:  ...both Republican and Democratic lawmakers agree that dedicating money to infrastructure is one of the best ways to boost the economy....

Last week's midterm elections showed that the willingness to set aside money for transportation extends to the voting public. In Hawaii, California, Rhode Island, Texas, Wisconsin, and Maryland, voters approved ballot initiatives to secure funding for water resources, roads, and transit. In Texas, 81 percent of voters approved a measure to dedicate half of the state's oil and gas revenues to a state highway fund, as long as that money isn't going to tolled roads. Maryland and Wisconsin voters approved "lockbox" initiatives to make it harder to take money out of the state's transportation coffers. Rhode Island voters gave a thumbs-up to bond initiatives for infrastructure. California voters, facing one of the most severe droughts on record, gave the OK to more than $7 billion in general obligation bonds to shore up the state's water supply.
"The outcomes of these elections demonstrate that Americans value well-maintained infrastructure and are willing to make the investment," said American Society of Civil Engineers President Robert Stevens.

U.S. SENATE DEMOCRATS RESPOND TO ELECTION LOSSES BY GIVING ELIZABETH WARREN A LEADERSHIP SPOT: At the national level, U.S. Senate Democratic leaders have responded to these challenges by giving economic populists a larger say in the Democratic Caucus. They recently elevated liberal Senator Elizabeth Warren to a leadership post. Will Maryland Democrats follow suit?
:  Sen. Elizabeth Warren (D-Mass.) gained a leadership position in the Senate Democratic caucus Thursday, giving the prominent progressive senator a key role in shaping the party's policy priorities.

Warren's new role, which was created specifically for her, will be strategic policy adviser to the Democratic Policy and Communications Committee, helping to craft the party's policy positions and priorities. She will also serve as a liaison to progressive groups to ensure they have a voice in leadership meetings and discussions, according to a source familiar with the role....

JUICE #3: CHANGE MARYLAND? // PROGRESSIVE MARYLAND & ACTIVISTS LAUNCH CAMPAIGN TO PRIORITIZE ECONOMIC JUSTICE ISSUES - It seems clear that Maryland progressives are getting fired up after the Democrats' recent electoral losses. The message moving forward is obviously that its time for the Party to start focusing on poor and working class Marylanders. Maryland Juice recently received the following event invitation from Progressive Maryland announcing a new campaign to move this message forward (details below and at ):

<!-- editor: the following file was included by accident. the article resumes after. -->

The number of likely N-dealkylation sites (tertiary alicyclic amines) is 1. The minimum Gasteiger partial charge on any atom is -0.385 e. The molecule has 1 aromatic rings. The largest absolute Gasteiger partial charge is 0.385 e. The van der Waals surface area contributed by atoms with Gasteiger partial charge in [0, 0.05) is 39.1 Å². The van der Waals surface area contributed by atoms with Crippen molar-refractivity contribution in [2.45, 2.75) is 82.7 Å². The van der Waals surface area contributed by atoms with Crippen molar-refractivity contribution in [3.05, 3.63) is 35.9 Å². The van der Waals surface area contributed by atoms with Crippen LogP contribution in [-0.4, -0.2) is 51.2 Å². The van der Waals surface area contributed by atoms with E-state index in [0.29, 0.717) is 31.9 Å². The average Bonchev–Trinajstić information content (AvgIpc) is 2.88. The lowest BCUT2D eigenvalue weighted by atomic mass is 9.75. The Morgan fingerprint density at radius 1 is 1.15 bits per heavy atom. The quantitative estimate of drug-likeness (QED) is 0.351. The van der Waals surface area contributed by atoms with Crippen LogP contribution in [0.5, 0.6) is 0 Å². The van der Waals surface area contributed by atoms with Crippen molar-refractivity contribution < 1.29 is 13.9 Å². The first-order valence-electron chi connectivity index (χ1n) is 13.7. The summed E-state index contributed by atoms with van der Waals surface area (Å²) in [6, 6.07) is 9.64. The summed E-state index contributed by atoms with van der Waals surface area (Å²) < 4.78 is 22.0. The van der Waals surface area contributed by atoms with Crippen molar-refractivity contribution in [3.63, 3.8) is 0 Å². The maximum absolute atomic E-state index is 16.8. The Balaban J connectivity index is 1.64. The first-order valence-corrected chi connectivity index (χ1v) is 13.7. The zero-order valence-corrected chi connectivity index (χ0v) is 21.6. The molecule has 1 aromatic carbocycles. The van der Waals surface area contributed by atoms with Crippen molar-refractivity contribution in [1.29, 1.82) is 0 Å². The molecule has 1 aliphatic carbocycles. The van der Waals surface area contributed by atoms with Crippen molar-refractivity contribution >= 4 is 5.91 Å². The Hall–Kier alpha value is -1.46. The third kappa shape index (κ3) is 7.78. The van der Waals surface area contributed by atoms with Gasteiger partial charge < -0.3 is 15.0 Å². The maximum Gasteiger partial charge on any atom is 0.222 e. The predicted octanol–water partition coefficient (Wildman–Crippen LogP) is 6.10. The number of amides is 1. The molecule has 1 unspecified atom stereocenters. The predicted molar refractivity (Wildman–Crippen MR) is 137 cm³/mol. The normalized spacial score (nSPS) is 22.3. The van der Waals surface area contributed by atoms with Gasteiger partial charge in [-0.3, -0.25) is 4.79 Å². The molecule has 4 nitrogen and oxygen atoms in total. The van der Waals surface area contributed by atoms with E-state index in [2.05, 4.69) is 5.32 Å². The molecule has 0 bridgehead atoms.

LARRY STAFFORD (VIA PROGRESSIVE MARYLAND): Yesterday I came on board as the Deputy Director for Progressive Maryland. After years of progressive activism that has included work with Project Vote, the New Organizing Institute, and with Heather Mizeur's campaign for Governor, I'm looking to bring my skills and experiences to build on the successes of this great organization. With last Tuesday's results in mind, Progressive Maryland is issuing a call to action for all progressives in the state to begin organizing and mobilizing for this upcoming legislative session. .
It has become clear. The status quo in Maryland politics is no longer acceptable. Many of our elected leaders have become disconnected from the voters that they have been elected to serve. Maryland's political leadership has found its opportunities to be progressive on important social issues, but has failed to speak to the economic plight facing poor and working families in Maryland.

Conservatives win when we are not boldly and clearly articulating our message of economic justice and fairness. They repeat dishonest messages that are designed to arouse the frustrations of the neglected communities of our State. They speak boldly of the problems that face poor and working families, but offer no real solutions that will create good paying jobs that uplift our communities....

When: November 18th at 7pm
Where:  4371 Parliament Pl Lanham, MD